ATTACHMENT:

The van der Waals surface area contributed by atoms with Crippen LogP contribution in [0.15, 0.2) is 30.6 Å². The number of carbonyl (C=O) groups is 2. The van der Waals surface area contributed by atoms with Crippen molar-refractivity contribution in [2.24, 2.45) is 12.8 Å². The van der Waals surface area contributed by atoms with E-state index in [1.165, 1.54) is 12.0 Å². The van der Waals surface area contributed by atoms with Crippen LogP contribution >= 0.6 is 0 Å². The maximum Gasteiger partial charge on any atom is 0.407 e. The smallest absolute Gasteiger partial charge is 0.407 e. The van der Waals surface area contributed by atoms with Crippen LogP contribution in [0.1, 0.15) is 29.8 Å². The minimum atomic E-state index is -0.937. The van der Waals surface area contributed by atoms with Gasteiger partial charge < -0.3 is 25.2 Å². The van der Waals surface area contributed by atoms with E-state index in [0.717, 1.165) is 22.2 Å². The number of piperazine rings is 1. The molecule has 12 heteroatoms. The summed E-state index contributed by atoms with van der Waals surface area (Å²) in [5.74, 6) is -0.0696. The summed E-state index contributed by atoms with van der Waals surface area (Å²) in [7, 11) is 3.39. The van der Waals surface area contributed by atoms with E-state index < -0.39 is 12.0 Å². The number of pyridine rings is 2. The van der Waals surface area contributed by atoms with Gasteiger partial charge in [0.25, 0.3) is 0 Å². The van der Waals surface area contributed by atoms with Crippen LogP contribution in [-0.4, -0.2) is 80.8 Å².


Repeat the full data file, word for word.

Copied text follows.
The van der Waals surface area contributed by atoms with Crippen LogP contribution in [0.15, 0.2) is 30.6 Å². The number of carbonyl (C=O) groups is 2. The van der Waals surface area contributed by atoms with Crippen molar-refractivity contribution in [2.24, 2.45) is 12.8 Å². The van der Waals surface area contributed by atoms with E-state index in [1.165, 1.54) is 12.0 Å². The van der Waals surface area contributed by atoms with Crippen LogP contribution >= 0.6 is 0 Å². The maximum Gasteiger partial charge on any atom is 0.407 e. The smallest absolute Gasteiger partial charge is 0.407 e. The van der Waals surface area contributed by atoms with Crippen LogP contribution in [0.1, 0.15) is 29.8 Å². The minimum atomic E-state index is -0.937. The van der Waals surface area contributed by atoms with Gasteiger partial charge < -0.3 is 25.2 Å². The van der Waals surface area contributed by atoms with E-state index in [0.717, 1.165) is 22.2 Å². The number of piperazine rings is 1. The molecule has 12 heteroatoms. The summed E-state index contributed by atoms with van der Waals surface area (Å²) in [5.74, 6) is -0.0696. The summed E-state index contributed by atoms with van der Waals surface area (Å²) in [7, 11) is 3.39. The van der Waals surface area contributed by atoms with E-state index < -0.39 is 12.0 Å². The number of pyridine rings is 2. The van der Waals surface area contributed by atoms with Gasteiger partial charge in [0.25, 0.3) is 0 Å². The van der Waals surface area contributed by atoms with Crippen LogP contribution in [-0.4, -0.2) is 80.8 Å².